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It is very appropriate that this year, the 250th anniversary of the publication of John Rocque's 1760 map of the County of Dublin, we can at last access many of our old maps via the Internet.
and there you'll find a selection of maps to browse through:
Ordinance Survey 1843, 1911 and 1935
GSFS maps for 1940 and 1942
An Aerial Photo from 2009
Current Ordinance Survey Map
The site is very easy to navigate – you can zoom in on any particular area of South County Dublin on all the maps – no doubt this will be a great resource to students, and also to people trying to find out more about what is perhaps a new area they live in.
John Rocque's is the oldest map we have with any real detail of the Lucan area in it. Sections of it have been reproduced in the Newsletter previously, and are also included in Treasures of Lucan.
Born of a French Huguenot family who came to London at the beginning of the 1700s, John worked as a surveyor, engraver and cartographer. He mapped many areas of Britain, and by 1760, just two years before his death, he got Dublin down on paper.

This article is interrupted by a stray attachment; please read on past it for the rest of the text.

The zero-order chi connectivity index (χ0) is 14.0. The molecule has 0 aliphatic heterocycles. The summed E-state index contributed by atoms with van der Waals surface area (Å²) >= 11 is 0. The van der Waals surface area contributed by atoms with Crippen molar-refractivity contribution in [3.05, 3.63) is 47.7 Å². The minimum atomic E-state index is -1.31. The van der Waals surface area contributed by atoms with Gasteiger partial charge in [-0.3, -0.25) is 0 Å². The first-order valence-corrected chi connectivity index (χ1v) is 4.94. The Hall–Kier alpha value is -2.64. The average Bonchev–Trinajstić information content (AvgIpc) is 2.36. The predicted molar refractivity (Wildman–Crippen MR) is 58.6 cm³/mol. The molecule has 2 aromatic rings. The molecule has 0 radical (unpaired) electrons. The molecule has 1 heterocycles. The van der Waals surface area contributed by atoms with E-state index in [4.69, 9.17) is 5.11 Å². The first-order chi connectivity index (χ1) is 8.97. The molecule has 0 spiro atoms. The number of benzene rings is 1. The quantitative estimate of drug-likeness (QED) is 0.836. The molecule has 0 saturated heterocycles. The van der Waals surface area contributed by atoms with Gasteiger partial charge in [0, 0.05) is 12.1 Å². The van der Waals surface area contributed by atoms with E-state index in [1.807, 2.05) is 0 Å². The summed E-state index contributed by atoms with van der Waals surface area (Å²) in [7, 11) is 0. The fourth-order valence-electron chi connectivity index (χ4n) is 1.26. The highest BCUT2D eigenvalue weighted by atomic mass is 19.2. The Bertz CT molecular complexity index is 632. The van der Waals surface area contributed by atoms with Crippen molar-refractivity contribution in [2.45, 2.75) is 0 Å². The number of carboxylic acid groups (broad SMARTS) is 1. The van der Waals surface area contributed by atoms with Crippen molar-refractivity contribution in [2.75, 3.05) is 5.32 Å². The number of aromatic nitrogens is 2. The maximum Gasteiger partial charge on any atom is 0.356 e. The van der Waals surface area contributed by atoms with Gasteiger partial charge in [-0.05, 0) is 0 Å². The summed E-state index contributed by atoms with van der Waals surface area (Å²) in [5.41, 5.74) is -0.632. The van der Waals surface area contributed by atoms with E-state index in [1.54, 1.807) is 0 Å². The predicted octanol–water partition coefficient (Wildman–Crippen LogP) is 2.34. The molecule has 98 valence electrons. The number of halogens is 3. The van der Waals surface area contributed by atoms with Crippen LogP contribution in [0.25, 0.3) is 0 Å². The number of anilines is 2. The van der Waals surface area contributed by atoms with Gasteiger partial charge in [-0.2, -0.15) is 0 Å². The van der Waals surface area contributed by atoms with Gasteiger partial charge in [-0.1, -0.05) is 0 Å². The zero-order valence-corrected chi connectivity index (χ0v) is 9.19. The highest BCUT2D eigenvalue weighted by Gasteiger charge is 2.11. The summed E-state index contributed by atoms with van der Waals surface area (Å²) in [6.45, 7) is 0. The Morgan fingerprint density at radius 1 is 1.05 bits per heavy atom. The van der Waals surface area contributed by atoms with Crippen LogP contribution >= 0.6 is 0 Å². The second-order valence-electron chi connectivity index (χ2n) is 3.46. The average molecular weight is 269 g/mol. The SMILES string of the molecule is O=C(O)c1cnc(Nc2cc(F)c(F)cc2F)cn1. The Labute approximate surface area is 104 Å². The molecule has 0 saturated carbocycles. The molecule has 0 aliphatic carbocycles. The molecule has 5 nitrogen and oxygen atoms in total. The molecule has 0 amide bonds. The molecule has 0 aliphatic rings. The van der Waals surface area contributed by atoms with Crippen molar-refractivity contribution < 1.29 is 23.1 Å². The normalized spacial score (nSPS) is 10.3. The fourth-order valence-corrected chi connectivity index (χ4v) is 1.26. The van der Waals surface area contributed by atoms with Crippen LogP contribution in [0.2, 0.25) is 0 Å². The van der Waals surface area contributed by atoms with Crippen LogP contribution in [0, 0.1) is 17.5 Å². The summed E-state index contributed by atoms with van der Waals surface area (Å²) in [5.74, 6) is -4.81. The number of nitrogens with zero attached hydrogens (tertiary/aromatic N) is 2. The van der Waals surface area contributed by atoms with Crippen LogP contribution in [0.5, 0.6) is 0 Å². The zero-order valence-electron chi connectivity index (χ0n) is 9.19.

His maps give the greatest detail with what amounts to drawings of the topographical features, probably emanating from his talent as an etcher.
The drawing above appears on Rocque's Map of Middlesex and shows a well-dressed man surveying a road with his "way-wiser". This figure is widely believed to be John Rocque.
How a Way-wiser works……
A way-wiser consists of a large wheel that rolls along a level surface, plus a dial which registers the distance travelled.
The wheel usually measures 8.25 feet in circumference, requiring 2 revolutions to equal 1 pole. 320 poles equal 1 mile.
The larger hand on the dial makes one revolution per mile. The shorter hand indicates the number of miles travelled.
And that’s how they went about making maps years and years ago..............